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The Spin Sheet

DVD reviews by Jeff Kleist of The Digital Bits


Hoosiers: Collector's Edition

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The Greatest American Hero: Season One
1981 (2005) - Stephen J. Cannell Productions/ABC (Anchor Bay)

Program Rating: B+

Disc Ratings (Video/Audio/Extras): B/C+/B-


On the heels of the successful Superman movie, ABC took advantage of the development contract they had with Cannell Productions to order up their own superhero show. Cannell, not really having any familiarity with the genre, unwittingly took a Spider-Man-like approach and made his hero reluctant and burdened with real-life problems. The show he turned out became a cult favorite, somehow surviving for three seasons on ABC despite constant pre-emption and time slot changes.


Ralph Hinkley (William Katt) is an idealist teacher who takes the delinquents in his special-ed class on a field trip to the desert, where their van breaks down. Hinkley sets off looking for a mechanic and runs across FBI agent Bill Maxwell (Robert Culp), who's drunk and mourning the murder of his partner. As they argue, a UFO suddenly appears overhead and beams down Maxwell's dead buddy, looking very much alive. He tells Maxwell that Hinkley has been chosen to receive a suit of clothing that will endow him with special powers, and that Maxwell's been picked to assist him. Thus begins the 3-way "odd couple" dynamic that makes The Greatest American Hero so memorable: Hinkley's idealism vs. his girlfriend (Connie Sellecca) Pam's pragmatism vs. Maxwell's fanaticism, as they try to use the power of the suit to try to salve the wounds of the world.

The Greatest American Hero is brought to us on DVD in what certainly looks like a brand new transfer from the original 35mm film. I always appreciate it when a show is finished on film. Nine times out of ten, when they do a new transfer of a filmed series for DVD, the difference between what you've been watching and what you've just bought is night and day. No longer is the red super suit muted, bleeding and blurry like it was on the syndicated broadcasts - it's now sharp and screamingly vibrant. Detail levels are so good that you start to catch some of the hidden zippers and other cheats that were used to get the costume to hang right on the actor. Some fans have been complaining that Cannell's later shows already released on DVD appeared "noisy", probably due to their being shot on 16mm and edited on video. Well, here's a disc that should ease your minds.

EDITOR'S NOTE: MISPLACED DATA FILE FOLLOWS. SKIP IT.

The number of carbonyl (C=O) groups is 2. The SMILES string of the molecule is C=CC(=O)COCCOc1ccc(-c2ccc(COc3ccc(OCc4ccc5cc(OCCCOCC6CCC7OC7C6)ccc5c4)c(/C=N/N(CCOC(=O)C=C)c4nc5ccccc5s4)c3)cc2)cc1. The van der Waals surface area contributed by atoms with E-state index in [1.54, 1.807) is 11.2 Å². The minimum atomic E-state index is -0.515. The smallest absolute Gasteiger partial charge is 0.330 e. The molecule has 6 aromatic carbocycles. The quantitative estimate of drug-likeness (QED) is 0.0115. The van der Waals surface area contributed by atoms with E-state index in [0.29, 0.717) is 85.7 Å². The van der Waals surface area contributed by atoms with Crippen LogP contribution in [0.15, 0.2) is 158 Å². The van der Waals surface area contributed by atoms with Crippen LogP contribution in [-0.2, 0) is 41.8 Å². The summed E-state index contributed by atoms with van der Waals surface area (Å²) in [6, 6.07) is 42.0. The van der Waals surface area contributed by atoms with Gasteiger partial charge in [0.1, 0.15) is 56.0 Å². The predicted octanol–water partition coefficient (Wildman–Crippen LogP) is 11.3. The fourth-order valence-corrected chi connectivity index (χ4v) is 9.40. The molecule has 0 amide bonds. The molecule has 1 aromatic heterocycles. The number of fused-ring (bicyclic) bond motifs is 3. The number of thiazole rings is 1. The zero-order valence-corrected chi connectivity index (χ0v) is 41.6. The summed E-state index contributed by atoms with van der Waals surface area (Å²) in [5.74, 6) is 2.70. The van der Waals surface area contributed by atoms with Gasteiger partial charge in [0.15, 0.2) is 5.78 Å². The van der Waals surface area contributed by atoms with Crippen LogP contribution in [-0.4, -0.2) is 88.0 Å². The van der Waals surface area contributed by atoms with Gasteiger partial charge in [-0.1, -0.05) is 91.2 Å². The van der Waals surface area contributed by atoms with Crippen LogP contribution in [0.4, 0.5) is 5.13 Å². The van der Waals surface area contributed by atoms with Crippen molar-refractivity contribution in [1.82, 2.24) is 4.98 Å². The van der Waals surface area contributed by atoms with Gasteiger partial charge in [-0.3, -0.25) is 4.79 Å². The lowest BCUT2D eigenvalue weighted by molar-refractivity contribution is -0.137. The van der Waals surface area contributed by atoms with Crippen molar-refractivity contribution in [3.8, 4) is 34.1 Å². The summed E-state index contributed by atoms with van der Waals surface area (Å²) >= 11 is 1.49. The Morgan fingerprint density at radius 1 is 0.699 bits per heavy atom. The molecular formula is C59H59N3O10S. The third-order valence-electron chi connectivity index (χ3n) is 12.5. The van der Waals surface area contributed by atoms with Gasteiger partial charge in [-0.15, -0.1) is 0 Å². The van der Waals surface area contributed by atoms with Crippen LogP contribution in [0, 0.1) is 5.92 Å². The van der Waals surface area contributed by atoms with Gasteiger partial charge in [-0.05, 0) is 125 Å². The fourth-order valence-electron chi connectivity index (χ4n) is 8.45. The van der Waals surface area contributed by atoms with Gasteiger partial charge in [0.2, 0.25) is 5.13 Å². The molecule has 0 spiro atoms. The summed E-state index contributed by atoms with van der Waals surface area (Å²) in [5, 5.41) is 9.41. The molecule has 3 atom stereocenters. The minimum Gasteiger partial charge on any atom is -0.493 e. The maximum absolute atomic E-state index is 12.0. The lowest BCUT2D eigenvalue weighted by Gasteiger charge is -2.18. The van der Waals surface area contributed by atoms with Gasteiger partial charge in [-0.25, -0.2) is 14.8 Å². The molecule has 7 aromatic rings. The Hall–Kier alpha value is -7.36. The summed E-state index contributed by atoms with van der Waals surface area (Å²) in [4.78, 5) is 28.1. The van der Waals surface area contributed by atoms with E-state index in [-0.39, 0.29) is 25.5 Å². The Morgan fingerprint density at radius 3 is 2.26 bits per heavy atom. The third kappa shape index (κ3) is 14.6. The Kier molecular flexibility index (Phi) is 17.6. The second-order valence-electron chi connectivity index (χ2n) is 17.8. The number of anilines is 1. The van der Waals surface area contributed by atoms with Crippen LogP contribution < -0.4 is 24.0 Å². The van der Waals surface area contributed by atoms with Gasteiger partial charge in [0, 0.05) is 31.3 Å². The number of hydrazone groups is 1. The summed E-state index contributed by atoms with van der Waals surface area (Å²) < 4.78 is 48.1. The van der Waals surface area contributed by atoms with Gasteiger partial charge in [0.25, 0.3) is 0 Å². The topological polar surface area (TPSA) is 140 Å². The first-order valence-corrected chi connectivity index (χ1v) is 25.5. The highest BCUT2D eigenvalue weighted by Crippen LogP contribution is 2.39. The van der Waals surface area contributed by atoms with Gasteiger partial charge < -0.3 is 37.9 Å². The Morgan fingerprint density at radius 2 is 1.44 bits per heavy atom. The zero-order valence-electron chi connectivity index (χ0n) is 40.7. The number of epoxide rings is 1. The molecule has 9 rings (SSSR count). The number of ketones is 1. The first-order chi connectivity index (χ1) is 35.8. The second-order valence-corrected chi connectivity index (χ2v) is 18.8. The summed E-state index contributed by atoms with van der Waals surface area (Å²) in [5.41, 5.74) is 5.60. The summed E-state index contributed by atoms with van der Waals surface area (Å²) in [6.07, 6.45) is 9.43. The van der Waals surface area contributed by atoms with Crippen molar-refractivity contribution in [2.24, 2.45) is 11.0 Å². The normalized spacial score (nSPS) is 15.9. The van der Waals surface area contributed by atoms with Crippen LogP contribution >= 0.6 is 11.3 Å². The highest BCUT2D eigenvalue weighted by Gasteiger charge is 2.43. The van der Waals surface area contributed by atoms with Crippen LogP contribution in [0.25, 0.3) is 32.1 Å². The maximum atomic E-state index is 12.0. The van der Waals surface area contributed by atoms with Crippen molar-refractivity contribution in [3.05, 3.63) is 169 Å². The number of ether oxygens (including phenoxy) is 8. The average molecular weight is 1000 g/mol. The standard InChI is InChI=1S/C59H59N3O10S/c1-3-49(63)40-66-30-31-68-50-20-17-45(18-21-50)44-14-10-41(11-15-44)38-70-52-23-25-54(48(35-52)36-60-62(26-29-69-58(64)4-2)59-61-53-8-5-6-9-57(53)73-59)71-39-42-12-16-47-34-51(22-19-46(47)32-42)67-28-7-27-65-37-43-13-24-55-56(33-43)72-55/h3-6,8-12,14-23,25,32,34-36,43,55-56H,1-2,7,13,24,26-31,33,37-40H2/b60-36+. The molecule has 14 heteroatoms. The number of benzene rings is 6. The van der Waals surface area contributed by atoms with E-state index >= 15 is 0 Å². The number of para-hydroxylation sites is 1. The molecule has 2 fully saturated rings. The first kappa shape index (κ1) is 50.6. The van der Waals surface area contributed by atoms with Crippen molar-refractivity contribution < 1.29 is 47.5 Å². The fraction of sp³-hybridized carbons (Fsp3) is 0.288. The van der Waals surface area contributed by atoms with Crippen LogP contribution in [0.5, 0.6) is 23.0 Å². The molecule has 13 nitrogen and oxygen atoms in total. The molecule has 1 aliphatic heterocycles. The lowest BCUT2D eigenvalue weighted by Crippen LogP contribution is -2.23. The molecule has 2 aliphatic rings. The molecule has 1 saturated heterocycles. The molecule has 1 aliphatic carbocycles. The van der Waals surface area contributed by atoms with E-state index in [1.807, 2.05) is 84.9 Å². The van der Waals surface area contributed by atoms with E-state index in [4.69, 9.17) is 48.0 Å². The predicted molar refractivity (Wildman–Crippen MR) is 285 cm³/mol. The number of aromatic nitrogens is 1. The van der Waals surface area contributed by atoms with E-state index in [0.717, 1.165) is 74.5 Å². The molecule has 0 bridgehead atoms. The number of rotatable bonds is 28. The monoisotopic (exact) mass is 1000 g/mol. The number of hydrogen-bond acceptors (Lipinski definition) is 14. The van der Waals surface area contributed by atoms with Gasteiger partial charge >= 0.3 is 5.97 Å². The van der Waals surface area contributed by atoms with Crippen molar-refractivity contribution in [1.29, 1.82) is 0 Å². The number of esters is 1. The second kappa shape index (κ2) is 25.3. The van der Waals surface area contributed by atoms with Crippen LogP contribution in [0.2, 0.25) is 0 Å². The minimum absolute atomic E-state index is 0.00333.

The audio here is not something you should really be concerned about. This is a solid, 2-channel mono mix with a decent dynamic range - just what you'd expect for an 80s TV series. There's no distortion or muffling beyond what was already present in previous broadcasts. Honestly, the tacked on "whoosh" effects when Ralph flies would probably be a farce far beyond intent were they mixed into an unnecessary 5.1 track.